Chronic illness

This building is part of VGH, you wouldn't know how pretty it is from the outside. Sitting there, it was hard not to notice I was the youngest person for miles around who didn't actually work there. I was there to get a second opinion on my laryngeal granuloma.

Waiting for an appointment at VGH

This is a hard post to write. It might be a hard post to read. It might offend, it might confuse. And honestly, if it does either, I'm not really sorry at all.

I've had a couple brave friends confess to me lately that sometimes when I talk about my health (either in person or online), sometimes they don't know what to say. That they feel bad for what I'm going through and want to support me, but don't know how to do that, or what I need.

It's hard to talk to people who are chronically ill if you haven't experienced it yourself. (I won't speak for anyone with a terminal illness, as I very thankfully haven't had to go down that road myself). But it's not impossible. All you need is an open mind, and the willingness to throw away your assumptions or beliefs about what they are experiencing.

Before trying to explain what to say, I want to go through some basics on what not to say.

I guess this could be considered part two of what I needed to get caught up on writing about health-wise here. (Part one would be about the laryngeal granuloma.)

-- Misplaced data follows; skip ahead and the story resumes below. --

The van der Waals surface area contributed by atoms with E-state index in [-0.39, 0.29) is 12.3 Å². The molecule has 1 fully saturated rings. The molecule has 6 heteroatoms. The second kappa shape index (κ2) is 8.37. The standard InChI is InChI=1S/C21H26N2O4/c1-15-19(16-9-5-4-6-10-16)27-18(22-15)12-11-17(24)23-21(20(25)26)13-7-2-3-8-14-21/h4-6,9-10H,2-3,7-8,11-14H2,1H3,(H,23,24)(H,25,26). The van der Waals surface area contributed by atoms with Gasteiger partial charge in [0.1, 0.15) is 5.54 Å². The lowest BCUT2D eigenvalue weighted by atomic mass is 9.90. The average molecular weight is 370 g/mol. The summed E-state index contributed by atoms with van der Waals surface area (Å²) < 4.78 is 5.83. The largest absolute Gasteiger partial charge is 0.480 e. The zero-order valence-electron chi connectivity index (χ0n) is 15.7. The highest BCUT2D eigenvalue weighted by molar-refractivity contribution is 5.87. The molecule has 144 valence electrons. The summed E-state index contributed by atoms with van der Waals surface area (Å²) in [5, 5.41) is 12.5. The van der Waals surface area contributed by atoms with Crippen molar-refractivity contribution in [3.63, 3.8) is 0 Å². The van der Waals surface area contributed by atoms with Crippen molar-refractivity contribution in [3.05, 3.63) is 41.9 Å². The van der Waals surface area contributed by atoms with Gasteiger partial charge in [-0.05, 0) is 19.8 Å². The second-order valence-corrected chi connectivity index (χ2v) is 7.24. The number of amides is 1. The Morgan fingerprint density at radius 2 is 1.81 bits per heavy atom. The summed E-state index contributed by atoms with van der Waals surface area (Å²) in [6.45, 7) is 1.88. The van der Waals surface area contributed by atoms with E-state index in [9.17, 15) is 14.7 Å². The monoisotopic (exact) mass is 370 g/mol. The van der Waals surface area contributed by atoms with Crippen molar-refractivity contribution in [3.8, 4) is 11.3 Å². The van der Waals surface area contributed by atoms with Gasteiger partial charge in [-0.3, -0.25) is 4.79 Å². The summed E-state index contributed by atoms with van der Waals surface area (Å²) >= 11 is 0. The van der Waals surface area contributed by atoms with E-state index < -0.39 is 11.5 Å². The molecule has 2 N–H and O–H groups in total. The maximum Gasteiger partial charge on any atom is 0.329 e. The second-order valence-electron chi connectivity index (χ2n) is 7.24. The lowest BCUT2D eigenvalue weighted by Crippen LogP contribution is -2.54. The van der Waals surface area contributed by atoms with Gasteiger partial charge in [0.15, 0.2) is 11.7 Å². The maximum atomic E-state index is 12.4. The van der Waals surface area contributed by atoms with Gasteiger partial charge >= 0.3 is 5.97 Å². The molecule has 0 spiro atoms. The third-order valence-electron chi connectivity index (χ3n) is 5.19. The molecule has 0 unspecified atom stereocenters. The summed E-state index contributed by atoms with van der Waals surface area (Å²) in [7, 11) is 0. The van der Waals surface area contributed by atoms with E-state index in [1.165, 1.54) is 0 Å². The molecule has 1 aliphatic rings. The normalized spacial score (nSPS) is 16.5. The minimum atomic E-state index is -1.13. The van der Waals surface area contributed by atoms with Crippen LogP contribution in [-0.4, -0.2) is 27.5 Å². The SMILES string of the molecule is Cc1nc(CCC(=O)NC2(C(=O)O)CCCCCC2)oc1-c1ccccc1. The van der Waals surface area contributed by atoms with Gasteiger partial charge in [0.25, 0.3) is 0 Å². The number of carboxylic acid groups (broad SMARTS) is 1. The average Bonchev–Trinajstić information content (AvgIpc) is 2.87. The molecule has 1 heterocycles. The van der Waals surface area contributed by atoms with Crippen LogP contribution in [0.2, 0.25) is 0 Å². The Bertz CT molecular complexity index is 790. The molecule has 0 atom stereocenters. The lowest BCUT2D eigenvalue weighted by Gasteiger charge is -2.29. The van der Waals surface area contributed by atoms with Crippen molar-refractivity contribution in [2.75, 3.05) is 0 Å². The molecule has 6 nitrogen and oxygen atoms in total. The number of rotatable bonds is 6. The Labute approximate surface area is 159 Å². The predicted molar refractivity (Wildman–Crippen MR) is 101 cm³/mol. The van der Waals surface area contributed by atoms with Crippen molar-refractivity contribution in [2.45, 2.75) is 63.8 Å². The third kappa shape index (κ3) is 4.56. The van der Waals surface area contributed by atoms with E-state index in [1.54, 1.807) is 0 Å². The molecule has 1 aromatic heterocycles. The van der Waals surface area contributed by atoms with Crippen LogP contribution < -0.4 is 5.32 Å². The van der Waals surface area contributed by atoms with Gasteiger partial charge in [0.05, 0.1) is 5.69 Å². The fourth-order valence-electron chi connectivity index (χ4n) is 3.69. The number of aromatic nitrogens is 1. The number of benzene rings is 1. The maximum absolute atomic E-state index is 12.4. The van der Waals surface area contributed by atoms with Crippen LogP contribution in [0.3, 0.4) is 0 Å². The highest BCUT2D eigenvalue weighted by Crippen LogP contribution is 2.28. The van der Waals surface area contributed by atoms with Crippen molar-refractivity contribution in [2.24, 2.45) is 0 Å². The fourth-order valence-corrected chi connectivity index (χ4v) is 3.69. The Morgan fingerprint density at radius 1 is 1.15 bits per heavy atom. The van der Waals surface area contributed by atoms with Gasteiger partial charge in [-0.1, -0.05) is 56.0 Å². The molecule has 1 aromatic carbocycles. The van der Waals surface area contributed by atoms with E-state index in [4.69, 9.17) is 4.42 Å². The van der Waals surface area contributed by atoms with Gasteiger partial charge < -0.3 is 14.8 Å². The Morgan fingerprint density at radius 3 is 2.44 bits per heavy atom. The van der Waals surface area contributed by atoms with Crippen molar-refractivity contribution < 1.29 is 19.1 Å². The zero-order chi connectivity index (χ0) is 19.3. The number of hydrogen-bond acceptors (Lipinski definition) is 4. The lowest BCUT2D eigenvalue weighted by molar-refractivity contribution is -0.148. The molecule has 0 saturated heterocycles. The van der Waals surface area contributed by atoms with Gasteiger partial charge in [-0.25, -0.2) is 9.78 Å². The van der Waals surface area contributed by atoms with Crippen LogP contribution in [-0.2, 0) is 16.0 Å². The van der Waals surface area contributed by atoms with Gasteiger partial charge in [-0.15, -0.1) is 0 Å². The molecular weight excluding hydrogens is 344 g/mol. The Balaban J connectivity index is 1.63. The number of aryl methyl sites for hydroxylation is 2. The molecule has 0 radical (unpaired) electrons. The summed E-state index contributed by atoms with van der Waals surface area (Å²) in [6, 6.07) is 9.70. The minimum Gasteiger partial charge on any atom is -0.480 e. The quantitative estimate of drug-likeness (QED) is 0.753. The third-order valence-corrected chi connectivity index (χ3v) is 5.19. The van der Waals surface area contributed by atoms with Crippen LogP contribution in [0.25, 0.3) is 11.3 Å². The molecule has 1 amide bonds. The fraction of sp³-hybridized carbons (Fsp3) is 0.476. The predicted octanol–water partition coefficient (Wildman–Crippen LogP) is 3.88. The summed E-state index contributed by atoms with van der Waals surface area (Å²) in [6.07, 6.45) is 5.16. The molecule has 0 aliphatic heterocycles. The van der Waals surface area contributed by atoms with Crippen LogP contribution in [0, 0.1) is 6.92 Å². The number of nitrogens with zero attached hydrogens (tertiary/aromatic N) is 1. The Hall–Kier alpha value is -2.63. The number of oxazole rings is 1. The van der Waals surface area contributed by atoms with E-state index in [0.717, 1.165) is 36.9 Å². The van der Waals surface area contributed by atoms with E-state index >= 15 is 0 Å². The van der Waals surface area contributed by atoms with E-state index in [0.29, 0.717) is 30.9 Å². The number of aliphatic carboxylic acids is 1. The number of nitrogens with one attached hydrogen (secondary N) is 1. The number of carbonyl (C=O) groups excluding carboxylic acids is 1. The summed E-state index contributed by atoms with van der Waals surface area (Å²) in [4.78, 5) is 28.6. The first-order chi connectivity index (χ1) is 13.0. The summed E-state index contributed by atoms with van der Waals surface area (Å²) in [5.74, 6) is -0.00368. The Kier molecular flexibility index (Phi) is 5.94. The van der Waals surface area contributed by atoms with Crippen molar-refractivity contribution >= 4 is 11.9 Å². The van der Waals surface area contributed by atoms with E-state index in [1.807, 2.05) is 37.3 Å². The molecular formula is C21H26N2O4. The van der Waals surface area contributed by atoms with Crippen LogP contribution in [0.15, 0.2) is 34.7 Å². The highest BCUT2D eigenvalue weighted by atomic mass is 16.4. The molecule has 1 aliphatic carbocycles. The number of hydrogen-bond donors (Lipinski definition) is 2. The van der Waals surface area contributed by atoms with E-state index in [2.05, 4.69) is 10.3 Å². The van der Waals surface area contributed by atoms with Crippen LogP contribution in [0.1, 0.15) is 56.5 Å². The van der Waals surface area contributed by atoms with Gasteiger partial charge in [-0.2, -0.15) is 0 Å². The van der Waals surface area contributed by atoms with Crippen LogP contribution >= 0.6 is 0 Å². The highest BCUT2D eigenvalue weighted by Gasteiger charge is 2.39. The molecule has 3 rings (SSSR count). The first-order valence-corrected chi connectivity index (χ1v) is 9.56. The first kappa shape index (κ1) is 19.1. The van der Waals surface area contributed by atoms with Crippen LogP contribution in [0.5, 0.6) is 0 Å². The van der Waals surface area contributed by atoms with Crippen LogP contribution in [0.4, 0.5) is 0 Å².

Adrenal fatigue

Have you heard of "adrenal fatigue"? There's been a lot of talk about it more recently in alternative health circles, but it's not just one of these flaky reasons to do more yoga and eat some kale. It's a real medical condition. 

[EDIT: I've posted a follow up to this here.]

[EDIT: there is now a second update here.]

[EDIT: I've just posted a final update on my LPR adventures. I'm going to lock the comments on this and the other LPR posts now, as I really want people to use the LPR Facebook Group instead of posting here (or emailing me) - you'll get much better responses and support there! ]

And now time for some health catch up...

Ok, so I keep hearing people talking about "ease" and moving towards doing what comes with more "ease". The work I was doing before was mostly things that I felt came pretty naturally to me (being organized, mediating between different stakeholders, writing emails, planning), but work didn't feel full of "ease" by any means.

Socializing didn't feel easy. Taking care of myself didn't feel easy. Even when I left my job in the spring, NOTHING felt easy.

Resting didn't feel easy, thinking about what I wanted to do with my life didn't feel easy, I felt fucking stressed and anxious all the time, in between trips and visitors all through the summer. I tried to go take art classes, and that all fell apart quickly. I did creative projects at home. I floundered. And then a couple weeks ago, it suddenly hit me. 

As I mentioned, one of the things I've been focused on this summer is self-care. Health (mental and physical), habits, diet, exercise, you name it I'm working on it.

I've been reading, journaling, and experimenting with what helps me feel better - trying things that are out of my comfort zone, and even outside of my belief system. Who knew real rest - not just resting because I'm already sick and worn out - was one of these.

I realized I hadn't really learned to rest

Flowers in San Francisco

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